August 24, 2021

Can QR codes become mainstream in Europe?

Founders and investors weigh in on the rise of QR codes in Europe — and its future, post-pandemic.

Tom Matsuda

7 min read

Source: Photo courtesy of Sunday

Enter any commercial establishment today and you’ll confront a printed image of mishmash black and white lines. The QR code, along with surgical masks, has become emblematic of the times we live in. 

While it’s been a constant feature for years in Asia, in Western states, the pandemic has prompted a boom in QR adoption to access menus, order in restaurants and check-in with the NHS app. 

Quick Response codes (known colloquially as QR) are 2D black and white barcodes that contain information ranging from contact details to website links and most notably, payment information. QR codes can also be used by merchants to eliminate the payment pain at the point of sale (POS) and to enable payments that are even more contactless than contactless itself. 


In China, at least, messaging app WeChat has long relied on QR codes as key to its one-stop shop for payments. By depositing money into your digital wallet via bank transfer, a quick scan of the app can be used for services such as taxis and cleaning, bike rental and even for self-service convenience stores. This technology has enabled China to leapfrog over cards with the QR itself now operating as the payment de jour, with low merchant fees as a key selling point for SMEs.

Now, startups in Europe are beginning to work on becoming the next homegrown WeChat and making QR payments here mainstream. 

Will they fly or flail?

QR comes to Europe 

The good news for payments startups is that Brits are open to a future with QR codes. A 2021 Ivanti survey, revealed that 69%  of UK citizens surveyed were open to using QR codes for payments.

So far in Europe, we’ve seen QR not operate as the payment method but rather the vehicle unto which payment can occur via Apple Pay or card. This suggests that the European story will be fundamentally different to the Chinese one in that it will accompany card payments rather than replace them. 

One startup battling this space is London’s Pomelo Pay, a QR code payment business that was founded pre-pandemic and now counts a customer base of 3.5k merchants in the UK and 35k worldwide.

Pomelo Pay CEO Vincent Choi and CTO Simon Varraest.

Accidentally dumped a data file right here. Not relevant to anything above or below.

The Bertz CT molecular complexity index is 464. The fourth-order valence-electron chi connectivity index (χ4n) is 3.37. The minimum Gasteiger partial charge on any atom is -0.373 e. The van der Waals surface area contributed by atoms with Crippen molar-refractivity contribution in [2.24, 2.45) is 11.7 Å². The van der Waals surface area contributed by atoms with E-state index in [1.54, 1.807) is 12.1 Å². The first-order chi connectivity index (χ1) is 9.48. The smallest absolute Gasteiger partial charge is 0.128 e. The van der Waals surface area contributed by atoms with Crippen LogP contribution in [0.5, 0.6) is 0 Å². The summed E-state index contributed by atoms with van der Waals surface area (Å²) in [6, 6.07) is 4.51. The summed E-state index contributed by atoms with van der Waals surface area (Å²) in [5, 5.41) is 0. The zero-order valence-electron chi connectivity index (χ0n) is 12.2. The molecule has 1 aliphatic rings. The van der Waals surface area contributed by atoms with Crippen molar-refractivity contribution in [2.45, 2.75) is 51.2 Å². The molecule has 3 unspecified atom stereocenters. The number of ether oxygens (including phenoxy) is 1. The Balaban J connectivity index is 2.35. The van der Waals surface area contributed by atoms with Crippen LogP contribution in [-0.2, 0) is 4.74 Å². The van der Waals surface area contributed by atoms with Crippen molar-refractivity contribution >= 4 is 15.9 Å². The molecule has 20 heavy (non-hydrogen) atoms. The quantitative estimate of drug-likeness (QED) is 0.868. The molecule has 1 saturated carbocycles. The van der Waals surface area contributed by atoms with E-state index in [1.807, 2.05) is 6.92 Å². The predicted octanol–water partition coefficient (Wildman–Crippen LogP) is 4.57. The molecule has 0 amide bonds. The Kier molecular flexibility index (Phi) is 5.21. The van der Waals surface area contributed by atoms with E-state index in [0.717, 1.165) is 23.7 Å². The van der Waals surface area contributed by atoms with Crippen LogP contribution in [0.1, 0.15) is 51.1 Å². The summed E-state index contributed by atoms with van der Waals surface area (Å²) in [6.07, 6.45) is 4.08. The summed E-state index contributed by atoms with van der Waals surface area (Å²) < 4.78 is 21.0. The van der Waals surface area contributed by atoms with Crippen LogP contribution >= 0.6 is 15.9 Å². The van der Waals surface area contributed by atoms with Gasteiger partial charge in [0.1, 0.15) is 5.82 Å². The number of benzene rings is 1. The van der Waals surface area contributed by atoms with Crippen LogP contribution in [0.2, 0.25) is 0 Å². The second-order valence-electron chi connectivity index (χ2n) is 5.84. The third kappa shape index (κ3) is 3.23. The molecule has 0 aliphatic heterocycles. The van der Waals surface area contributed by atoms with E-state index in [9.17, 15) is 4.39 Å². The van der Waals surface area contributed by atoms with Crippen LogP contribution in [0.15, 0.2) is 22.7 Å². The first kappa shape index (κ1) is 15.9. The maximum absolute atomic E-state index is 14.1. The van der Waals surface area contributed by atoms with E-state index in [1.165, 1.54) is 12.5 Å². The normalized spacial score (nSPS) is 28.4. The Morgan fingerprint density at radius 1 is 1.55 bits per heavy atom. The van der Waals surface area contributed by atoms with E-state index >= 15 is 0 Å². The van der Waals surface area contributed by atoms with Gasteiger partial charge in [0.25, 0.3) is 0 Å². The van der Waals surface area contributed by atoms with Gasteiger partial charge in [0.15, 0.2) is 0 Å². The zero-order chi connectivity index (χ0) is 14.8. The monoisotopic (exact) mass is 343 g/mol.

Pomelo Pay’s CEO Vincent Choi doesn’t see QR as competing with contactless in Europe as it operates as a route to payment. He explains the key advantage over contactless cards is that the client doesn’t have to be at the card reader to pay. QR codes can enable the client to choose an item from a list, input their payment details and complete the transaction without interacting with anybody. 

Some of our merchants get really creative with how they use the QR system.

“Some of our merchants get really creative with how they use the QR system,” he says. Choi describes a client that sells cleaning services via a QR code on a business card that the customer can scan to browse and book a range of services.

Money between the (barcode) lines

The QR ecosystem in Europe is still small but mighty.

Aside from Pomelo, which has raised £2.1m to date, investors are also excited by the likes of France’s Sunday.

Sunday, a QR code payment system to speed up restaurant checkouts, raked in €21.8m seed funding. It was the largest seed funding round in Europe this year.

Everyone now knows how to use a QR code, from seven-year-olds to 77-year-olds — Covid has democratised QR codes completely.

Moreover, Orderli, another QR-based tableside ordering platform, is taking part in the spring/summer Y Combinator batch — a clue into how the hospitality sector may be a key funnel for QR in Europe. 


“I think pre-covid, no one in Europe knew what a QR code was — now, it’s obvious,” says New Wave VC founding partner Pia d'Iribarne, who invested in Sunday.